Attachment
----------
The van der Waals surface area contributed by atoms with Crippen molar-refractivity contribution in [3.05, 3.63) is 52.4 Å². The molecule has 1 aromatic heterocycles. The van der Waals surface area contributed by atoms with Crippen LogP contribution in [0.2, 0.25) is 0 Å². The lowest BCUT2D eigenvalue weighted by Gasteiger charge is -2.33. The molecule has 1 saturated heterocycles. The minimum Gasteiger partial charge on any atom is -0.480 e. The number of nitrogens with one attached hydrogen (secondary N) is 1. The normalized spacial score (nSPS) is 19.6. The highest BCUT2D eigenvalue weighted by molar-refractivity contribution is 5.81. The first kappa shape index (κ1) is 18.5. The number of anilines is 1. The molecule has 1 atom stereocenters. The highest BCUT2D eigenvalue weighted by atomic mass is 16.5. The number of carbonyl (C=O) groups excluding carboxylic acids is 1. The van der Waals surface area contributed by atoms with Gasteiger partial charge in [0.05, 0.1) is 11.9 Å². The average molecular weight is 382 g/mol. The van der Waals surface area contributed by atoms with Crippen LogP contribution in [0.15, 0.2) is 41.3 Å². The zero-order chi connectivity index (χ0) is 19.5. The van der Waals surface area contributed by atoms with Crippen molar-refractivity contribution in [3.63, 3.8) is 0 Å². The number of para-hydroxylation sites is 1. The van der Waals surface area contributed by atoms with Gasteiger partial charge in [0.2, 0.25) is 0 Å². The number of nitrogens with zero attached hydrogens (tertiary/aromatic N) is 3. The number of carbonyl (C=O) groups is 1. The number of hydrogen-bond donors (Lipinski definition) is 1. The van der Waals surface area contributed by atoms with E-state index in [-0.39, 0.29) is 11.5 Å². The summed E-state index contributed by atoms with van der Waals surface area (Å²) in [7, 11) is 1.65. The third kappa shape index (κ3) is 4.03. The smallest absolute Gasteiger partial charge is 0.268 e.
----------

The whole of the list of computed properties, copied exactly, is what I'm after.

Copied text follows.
The van der Waals surface area contributed by atoms with Crippen molar-refractivity contribution in [3.05, 3.63) is 52.4 Å². The molecule has 1 aromatic heterocycles. The van der Waals surface area contributed by atoms with Crippen LogP contribution in [0.2, 0.25) is 0 Å². The lowest BCUT2D eigenvalue weighted by Gasteiger charge is -2.33. The molecule has 1 saturated heterocycles. The minimum Gasteiger partial charge on any atom is -0.480 e. The number of nitrogens with one attached hydrogen (secondary N) is 1. The normalized spacial score (nSPS) is 19.6. The highest BCUT2D eigenvalue weighted by molar-refractivity contribution is 5.81. The first kappa shape index (κ1) is 18.5. The number of anilines is 1. The molecule has 1 atom stereocenters. The highest BCUT2D eigenvalue weighted by atomic mass is 16.5. The number of carbonyl (C=O) groups excluding carboxylic acids is 1. The van der Waals surface area contributed by atoms with Gasteiger partial charge in [0.05, 0.1) is 11.9 Å². The average molecular weight is 382 g/mol. The van der Waals surface area contributed by atoms with Crippen LogP contribution in [0.15, 0.2) is 41.3 Å². The zero-order chi connectivity index (χ0) is 19.5. The van der Waals surface area contributed by atoms with Crippen molar-refractivity contribution in [3.63, 3.8) is 0 Å². The number of para-hydroxylation sites is 1. The van der Waals surface area contributed by atoms with Gasteiger partial charge in [0.2, 0.25) is 0 Å². The number of nitrogens with zero attached hydrogens (tertiary/aromatic N) is 3. The number of carbonyl (C=O) groups is 1. The number of hydrogen-bond donors (Lipinski definition) is 1. The van der Waals surface area contributed by atoms with E-state index in [-0.39, 0.29) is 11.5 Å². The summed E-state index contributed by atoms with van der Waals surface area (Å²) in [7, 11) is 1.65. The third kappa shape index (κ3) is 4.03. The smallest absolute Gasteiger partial charge is 0.268 e.